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FOOD FOR FUEL FOR THOSE WHO DO EVENING WORKOUTS

Posted Jan 22 2011 9:14am

The evening athlete

Some people wake up in the morning supercharged with energy and ready to tackle their workout program. Others take several hours before they are feeling up to par. For the latter group, getting to the gym in the morning is a nearly insurmountable challenge. Evening workouts provide a better opportunity as far as motivation is concerned, but there may be special dietary considerations for the evening trainee.

Insulin Management

1. Insulin is the most anabolic (muscle-building) hormone in our body. But it is also a double-edged sword, as it is also the primary fat-storage hormone. Thankfully, we can exercise fair amounts of control over this powerhouse. Insulin is primarily produced in direct response to the types of foods we consume--carbohydrate consumption triggers insulin production to a substantially greater degree than protein or fat.

So for the athlete who lifts in the evenings, keeping a tight rein on insulin production during the day is crucial to keeping slim and shedding pounds. To that end, we recommend that you severely limit carb intake during the day--keep your carbohydrate intake limited strictly to fruits and vegetables. This recommendation changes immediately following your workout. There, you want to immediately spike insulin to begin the muscle-growth process, allowing your body to recover from the workout. Consume a meal containing fast-digested carbs and protein, with minimal fat--something like chicken and rice will do the trick nicely. Eat a moderately sized protein and carbohydrate meal immediately following your workout, and again around an hour later. This will provide your body with the nutrients it needs to recover and grow. And thanks to your carbohydrate restriction during the pre-workout hours, your body will be more sensitive to the insulin produced, resulting in less chance that the nutrients will be stored as fat.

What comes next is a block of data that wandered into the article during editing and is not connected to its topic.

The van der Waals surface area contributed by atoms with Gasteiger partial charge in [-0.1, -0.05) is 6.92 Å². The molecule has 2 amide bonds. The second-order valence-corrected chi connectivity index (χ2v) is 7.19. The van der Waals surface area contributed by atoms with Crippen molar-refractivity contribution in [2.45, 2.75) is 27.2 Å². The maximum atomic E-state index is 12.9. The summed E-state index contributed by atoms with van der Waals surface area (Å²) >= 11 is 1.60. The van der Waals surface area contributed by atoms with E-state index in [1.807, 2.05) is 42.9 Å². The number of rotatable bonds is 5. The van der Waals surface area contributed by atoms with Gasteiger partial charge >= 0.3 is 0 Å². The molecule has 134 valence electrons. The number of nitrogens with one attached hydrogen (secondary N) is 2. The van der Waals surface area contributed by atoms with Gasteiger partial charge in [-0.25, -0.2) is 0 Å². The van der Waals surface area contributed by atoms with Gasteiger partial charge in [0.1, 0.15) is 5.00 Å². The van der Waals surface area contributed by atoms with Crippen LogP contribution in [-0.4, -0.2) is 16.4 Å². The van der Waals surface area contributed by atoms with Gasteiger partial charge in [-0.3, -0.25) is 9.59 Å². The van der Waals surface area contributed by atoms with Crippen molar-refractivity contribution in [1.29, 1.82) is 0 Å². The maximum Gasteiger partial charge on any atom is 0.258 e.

Eating during your day

2. Aside from ensuring that your post-workout meals are correctly balanced, the evening lifter must also make certain that he/she properly fuels his body during the day. Otherwise, you will feel flat and fatigued when it is time to workout, and your fat-loss efforts will be impaired by your lack of energy. So throughout the day, be sure to consume a meal every two to three hours. Each meal should consist of a lean protein source (meat, eggs, fish, poultry), fruit and vegetables. Additionally, limit your beverages to zero-calorie choices like water and green tea. Some coffee is all right, but do not go overboard on the caffeine as you will likely crash sometime before your workout, which will also hinder your progress. Aside from that, try to keep away from liquid meals, which are digested too rapidly and can also cause minor insulin fluctuations. And be certain to ingest adequate calories from fat, as a number of hormonal systems in the body rely upon dietary fat--consume at least 25 percent of your calories from a mix of animal fats, fats from fruits and vegetables (like avocados and coconuts) and oils (like olive and macadamia nut).

Through keeping close control over your insulin levels and properly feeding your body at regular intervals during the day, your evening workouts and your fat loss efforts will proceed that much more smoothly.


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